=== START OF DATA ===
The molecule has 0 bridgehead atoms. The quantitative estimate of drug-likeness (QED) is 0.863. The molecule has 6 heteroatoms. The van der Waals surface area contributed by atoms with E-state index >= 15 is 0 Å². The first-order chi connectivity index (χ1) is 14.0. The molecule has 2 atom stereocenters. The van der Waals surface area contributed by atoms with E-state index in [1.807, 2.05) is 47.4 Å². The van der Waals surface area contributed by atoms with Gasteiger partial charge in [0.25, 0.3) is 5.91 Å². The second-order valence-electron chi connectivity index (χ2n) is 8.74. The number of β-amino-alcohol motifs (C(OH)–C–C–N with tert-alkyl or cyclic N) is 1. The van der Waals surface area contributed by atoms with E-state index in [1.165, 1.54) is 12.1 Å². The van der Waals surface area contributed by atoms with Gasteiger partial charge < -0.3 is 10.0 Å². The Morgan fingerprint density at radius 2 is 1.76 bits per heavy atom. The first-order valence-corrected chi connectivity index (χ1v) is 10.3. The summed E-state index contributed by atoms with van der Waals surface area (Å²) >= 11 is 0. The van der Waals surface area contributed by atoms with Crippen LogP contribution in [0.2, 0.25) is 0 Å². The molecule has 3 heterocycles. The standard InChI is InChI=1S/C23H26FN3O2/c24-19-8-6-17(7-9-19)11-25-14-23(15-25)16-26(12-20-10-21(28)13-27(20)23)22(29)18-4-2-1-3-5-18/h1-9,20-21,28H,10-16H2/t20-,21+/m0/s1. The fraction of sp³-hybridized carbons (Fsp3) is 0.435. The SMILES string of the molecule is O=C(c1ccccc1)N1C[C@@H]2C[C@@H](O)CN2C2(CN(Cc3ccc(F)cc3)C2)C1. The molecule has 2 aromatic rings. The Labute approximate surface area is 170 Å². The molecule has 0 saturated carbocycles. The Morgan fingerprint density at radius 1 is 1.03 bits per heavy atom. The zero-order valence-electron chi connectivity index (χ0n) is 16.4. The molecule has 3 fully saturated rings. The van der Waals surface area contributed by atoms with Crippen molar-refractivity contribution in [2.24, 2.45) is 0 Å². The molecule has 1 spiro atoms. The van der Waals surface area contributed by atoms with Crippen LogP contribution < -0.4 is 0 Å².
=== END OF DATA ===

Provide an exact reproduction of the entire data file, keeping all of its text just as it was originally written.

The molecule has 0 bridgehead atoms. The quantitative estimate of drug-likeness (QED) is 0.863. The molecule has 6 heteroatoms. The van der Waals surface area contributed by atoms with E-state index >= 15 is 0 Å². The first-order chi connectivity index (χ1) is 14.0. The molecule has 2 atom stereocenters. The van der Waals surface area contributed by atoms with E-state index in [1.807, 2.05) is 47.4 Å². The van der Waals surface area contributed by atoms with Gasteiger partial charge in [0.25, 0.3) is 5.91 Å². The second-order valence-electron chi connectivity index (χ2n) is 8.74. The number of β-amino-alcohol motifs (C(OH)–C–C–N with tert-alkyl or cyclic N) is 1. The van der Waals surface area contributed by atoms with E-state index in [1.165, 1.54) is 12.1 Å². The van der Waals surface area contributed by atoms with Gasteiger partial charge < -0.3 is 10.0 Å². The Morgan fingerprint density at radius 2 is 1.76 bits per heavy atom. The first-order valence-corrected chi connectivity index (χ1v) is 10.3. The summed E-state index contributed by atoms with van der Waals surface area (Å²) >= 11 is 0. The van der Waals surface area contributed by atoms with Crippen LogP contribution in [0.2, 0.25) is 0 Å². The molecule has 3 heterocycles. The standard InChI is InChI=1S/C23H26FN3O2/c24-19-8-6-17(7-9-19)11-25-14-23(15-25)16-26(12-20-10-21(28)13-27(20)23)22(29)18-4-2-1-3-5-18/h1-9,20-21,28H,10-16H2/t20-,21+/m0/s1. The fraction of sp³-hybridized carbons (Fsp3) is 0.435. The SMILES string of the molecule is O=C(c1ccccc1)N1C[C@@H]2C[C@@H](O)CN2C2(CN(Cc3ccc(F)cc3)C2)C1. The molecule has 2 aromatic rings. The Labute approximate surface area is 170 Å². The molecule has 0 saturated carbocycles. The Morgan fingerprint density at radius 1 is 1.03 bits per heavy atom. The zero-order valence-electron chi connectivity index (χ0n) is 16.4. The molecule has 3 fully saturated rings. The van der Waals surface area contributed by atoms with Crippen molar-refractivity contribution in [2.24, 2.45) is 0 Å². The molecule has 1 spiro atoms. The van der Waals surface area contributed by atoms with Crippen LogP contribution < -0.4 is 0 Å².